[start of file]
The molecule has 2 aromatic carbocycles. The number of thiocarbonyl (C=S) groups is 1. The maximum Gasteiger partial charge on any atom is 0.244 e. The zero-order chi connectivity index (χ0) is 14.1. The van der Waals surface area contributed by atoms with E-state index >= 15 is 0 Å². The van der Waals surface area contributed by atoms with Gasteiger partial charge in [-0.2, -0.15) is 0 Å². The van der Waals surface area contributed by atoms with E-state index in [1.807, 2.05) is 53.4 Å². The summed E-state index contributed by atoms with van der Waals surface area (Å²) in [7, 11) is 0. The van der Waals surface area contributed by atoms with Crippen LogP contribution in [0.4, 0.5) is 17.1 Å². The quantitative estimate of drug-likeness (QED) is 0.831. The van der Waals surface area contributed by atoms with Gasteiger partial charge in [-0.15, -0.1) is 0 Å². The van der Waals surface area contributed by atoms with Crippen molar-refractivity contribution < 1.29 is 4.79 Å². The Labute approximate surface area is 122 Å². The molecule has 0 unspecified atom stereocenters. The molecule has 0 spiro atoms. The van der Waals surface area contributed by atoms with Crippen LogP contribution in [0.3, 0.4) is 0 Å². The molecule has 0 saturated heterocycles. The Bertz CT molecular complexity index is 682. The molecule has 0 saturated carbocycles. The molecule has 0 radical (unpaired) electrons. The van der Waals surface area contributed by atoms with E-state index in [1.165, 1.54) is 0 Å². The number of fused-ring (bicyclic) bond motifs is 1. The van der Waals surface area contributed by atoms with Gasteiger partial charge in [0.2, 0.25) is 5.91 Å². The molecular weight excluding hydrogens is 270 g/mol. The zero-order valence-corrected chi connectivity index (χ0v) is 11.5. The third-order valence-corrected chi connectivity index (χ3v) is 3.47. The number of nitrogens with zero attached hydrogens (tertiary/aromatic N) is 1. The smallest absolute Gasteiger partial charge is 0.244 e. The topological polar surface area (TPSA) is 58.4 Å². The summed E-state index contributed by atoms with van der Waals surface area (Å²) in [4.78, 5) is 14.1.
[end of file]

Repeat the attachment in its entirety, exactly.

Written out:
The molecule has 2 aromatic carbocycles. The number of thiocarbonyl (C=S) groups is 1. The maximum Gasteiger partial charge on any atom is 0.244 e. The zero-order chi connectivity index (χ0) is 14.1. The van der Waals surface area contributed by atoms with E-state index >= 15 is 0 Å². The van der Waals surface area contributed by atoms with Gasteiger partial charge in [-0.2, -0.15) is 0 Å². The van der Waals surface area contributed by atoms with E-state index in [1.807, 2.05) is 53.4 Å². The summed E-state index contributed by atoms with van der Waals surface area (Å²) in [7, 11) is 0. The van der Waals surface area contributed by atoms with Crippen LogP contribution in [0.4, 0.5) is 17.1 Å². The quantitative estimate of drug-likeness (QED) is 0.831. The van der Waals surface area contributed by atoms with Gasteiger partial charge in [-0.15, -0.1) is 0 Å². The van der Waals surface area contributed by atoms with Crippen molar-refractivity contribution < 1.29 is 4.79 Å². The Labute approximate surface area is 122 Å². The molecule has 0 unspecified atom stereocenters. The molecule has 0 spiro atoms. The van der Waals surface area contributed by atoms with Crippen LogP contribution in [0.3, 0.4) is 0 Å². The molecule has 0 saturated heterocycles. The Bertz CT molecular complexity index is 682. The molecule has 0 saturated carbocycles. The molecule has 0 radical (unpaired) electrons. The van der Waals surface area contributed by atoms with E-state index in [1.165, 1.54) is 0 Å². The number of fused-ring (bicyclic) bond motifs is 1. The van der Waals surface area contributed by atoms with Gasteiger partial charge in [0.2, 0.25) is 5.91 Å². The molecular weight excluding hydrogens is 270 g/mol. The zero-order valence-corrected chi connectivity index (χ0v) is 11.5. The third-order valence-corrected chi connectivity index (χ3v) is 3.47. The number of nitrogens with zero attached hydrogens (tertiary/aromatic N) is 1. The smallest absolute Gasteiger partial charge is 0.244 e. The topological polar surface area (TPSA) is 58.4 Å². The summed E-state index contributed by atoms with van der Waals surface area (Å²) in [4.78, 5) is 14.1.